Catch up on this week’s round-up of the latest hosting and tech news. Here’s what we’ve uncovered since our last edition.
Is your new Dell secure?
If you’ve just bought a new business Dell PC running on Windows, there’s a chance that it could have a security flaw in the preinstalled troubleshooting program, SupportAssist. Left unpatched, the vulnerability could let cybercriminals load malicious files with admin privileges.
According to Dell, who are aware of the issue, the hacker would need to be logged into the system to carry out an attack but, worryingly, would not need admin-privilege to exploit the security hole. Therefore, any non-privileged user with malicious intent would be able to install a DLL that SupportAssist would then load.
The vulnerability affects Dell SupportAssist for business PCs v.2.1.3 or earlier and users should upgrade to v.2.1.4.
Forget CPUs here come the DPUs
A US systems company, Fungible Inc, is developing a new kind of processor to help speed up servers and make them perform better. The new Data Processing Unit (DPU) will work in collaboration with the CPU with each type of chip carrying out the type of workload it is best suited to.
The logic behind the development is that CPUs were originally designed to be compute-centric and to process as many instructions as possible. What they’re not very good at is handling data-centric workloads and with the huge amounts of data now needing to be processed, CPUs struggle with the I/O burden. DPUs are being developed to take over data processing tasks such as encryption and decryption, compression and decompression and firewall services, leaving the CPU free to do the application processing. Obviously, Fungible expects interest in its new microprocessors to mushroom.
Flash, bang, bye-bye hard disk drives
Better technology and our constant need to store even larger amounts of data mean the days of the hard disk drive are numbered. The main usurper in this technology coup is the flash technology used in SSD drives. With these getting more affordable and offering far superior performance and reliability, HDDs are beginning to lag behind.
The one advantage HDD does have over SSD is its storage capacity, but developments here are only increasing its disappearance from servers. That’s because HDD capacity is increasing at an enormous rate and manufacturers are only interested in making more spacious drives with 20TB and 50TB models now being developed. Few small and medium-sized businesses and even smaller hosting providers require servers with such enormous storage. Indeed, modern HDDs are primarily designed for tech giants like AWS and Azure.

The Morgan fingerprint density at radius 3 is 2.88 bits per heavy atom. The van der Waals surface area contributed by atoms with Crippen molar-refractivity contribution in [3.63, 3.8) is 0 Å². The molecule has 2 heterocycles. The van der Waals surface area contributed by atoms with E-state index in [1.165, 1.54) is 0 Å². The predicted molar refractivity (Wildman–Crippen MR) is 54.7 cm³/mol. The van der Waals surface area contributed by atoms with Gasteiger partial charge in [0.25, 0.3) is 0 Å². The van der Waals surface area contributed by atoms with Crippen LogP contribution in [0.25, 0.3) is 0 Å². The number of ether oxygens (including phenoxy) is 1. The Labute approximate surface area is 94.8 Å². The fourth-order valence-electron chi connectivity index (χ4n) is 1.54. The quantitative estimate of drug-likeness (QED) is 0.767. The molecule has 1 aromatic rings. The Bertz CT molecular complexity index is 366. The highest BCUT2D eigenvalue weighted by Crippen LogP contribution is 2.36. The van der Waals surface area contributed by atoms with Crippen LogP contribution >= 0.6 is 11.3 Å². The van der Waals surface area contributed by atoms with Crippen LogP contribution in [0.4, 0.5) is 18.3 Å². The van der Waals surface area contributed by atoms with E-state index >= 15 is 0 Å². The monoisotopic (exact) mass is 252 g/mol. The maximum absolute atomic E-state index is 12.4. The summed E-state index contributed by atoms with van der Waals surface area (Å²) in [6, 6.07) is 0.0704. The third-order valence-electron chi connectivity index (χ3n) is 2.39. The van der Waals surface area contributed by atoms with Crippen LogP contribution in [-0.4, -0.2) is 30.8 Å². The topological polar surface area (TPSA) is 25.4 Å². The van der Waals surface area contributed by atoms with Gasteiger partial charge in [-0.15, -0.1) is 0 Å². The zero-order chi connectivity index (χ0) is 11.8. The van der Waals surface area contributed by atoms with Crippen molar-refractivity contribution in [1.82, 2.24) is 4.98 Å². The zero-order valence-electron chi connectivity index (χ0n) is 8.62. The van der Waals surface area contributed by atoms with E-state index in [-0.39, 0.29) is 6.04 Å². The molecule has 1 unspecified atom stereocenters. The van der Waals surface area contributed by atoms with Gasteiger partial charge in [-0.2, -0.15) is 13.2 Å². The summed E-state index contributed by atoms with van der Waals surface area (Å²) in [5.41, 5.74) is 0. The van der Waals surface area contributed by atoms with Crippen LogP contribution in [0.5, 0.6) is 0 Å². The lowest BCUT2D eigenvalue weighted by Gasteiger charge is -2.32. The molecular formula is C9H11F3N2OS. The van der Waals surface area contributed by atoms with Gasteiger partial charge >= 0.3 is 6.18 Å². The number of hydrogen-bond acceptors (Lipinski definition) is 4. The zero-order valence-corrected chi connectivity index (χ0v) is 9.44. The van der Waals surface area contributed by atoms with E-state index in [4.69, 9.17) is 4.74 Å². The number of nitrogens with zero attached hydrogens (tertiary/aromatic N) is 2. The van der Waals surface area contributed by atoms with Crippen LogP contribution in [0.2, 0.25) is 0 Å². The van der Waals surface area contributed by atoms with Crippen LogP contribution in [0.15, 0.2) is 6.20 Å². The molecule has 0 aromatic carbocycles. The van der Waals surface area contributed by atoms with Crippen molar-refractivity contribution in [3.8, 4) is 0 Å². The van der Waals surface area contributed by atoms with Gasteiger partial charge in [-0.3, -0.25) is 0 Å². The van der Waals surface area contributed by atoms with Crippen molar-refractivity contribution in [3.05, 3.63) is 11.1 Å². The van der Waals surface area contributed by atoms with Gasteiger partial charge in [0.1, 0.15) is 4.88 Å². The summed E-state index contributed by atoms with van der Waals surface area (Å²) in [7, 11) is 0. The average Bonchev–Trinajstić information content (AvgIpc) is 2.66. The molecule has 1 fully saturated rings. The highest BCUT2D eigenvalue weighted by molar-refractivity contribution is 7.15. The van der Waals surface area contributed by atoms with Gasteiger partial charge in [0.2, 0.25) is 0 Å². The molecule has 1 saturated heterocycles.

A specific problem with such huge drives is how to recover such enormous amounts of data if they fail. The other issue is the time it takes to rebuild large capacity HDDs with even 14TB models taking up to five days. If smaller versions are no longer available, a combination of SSD and cloud storage is a far more practical and cost-effective solution.
Fake traffic jams hit Berlin
You’d expect a company that can take satellite images sharp enough for you to see your own home from space would have a good enough idea of when there’s a traffic jam. Unfortunately, that’s not how Google Map’s technology works. There’s no-one sitting in a control room looking at satellite images for lines of backed up traffic. Instead, they rely on user data. If there are lots of logged-in users following a particular route and many of them are moving slowly or are at a standstill on a particular stretch of road, Google Maps understands this to be a traffic jam.
In the main, this has worked out well for its users. However, one very clever and slightly mischievous German artist decided to outwit the tech giant. As a piece of performance art, Simon Weckert decided to buy 99 old mobiles, installed Google Maps on each of them and then took them for a slow walk around some of Berlin’s major roads. It didn’t take long for the fake traffic jams to start appearing on the Google app and many a cautious driver took alternative routes. Just imagine if that had been the M25!
Windows wi-fi wormification
Emotet might sound like a long-dead Egyptian pharaoh but it is actually quite a pernicious Windows malware that has been doing the rounds for quite some time. Worryingly, there’s a new variant that spreads across wireless networks. It uses brute-force to gain entry to networks with weak usernames and passwords and, once in, scans for shared drives that it then goes on to infect.
Once the malware installs itself on a PC, it is programmed to download two further executable files that connect to nearby wi-fi networks. Once in, it begins to execute brute-force attacks on any Windows PC it finds and will infect each one it gets access to. This means if even a single user gets infected, Emotet can spread its malware to all other users on the network or even on surrounding wireless networks. As the malware can use the wi-fi to connect to a command server, it can be used to download and distribute other malware, such as trojans and ransomware. Make sure your wi-fi login details are as strong as possible.
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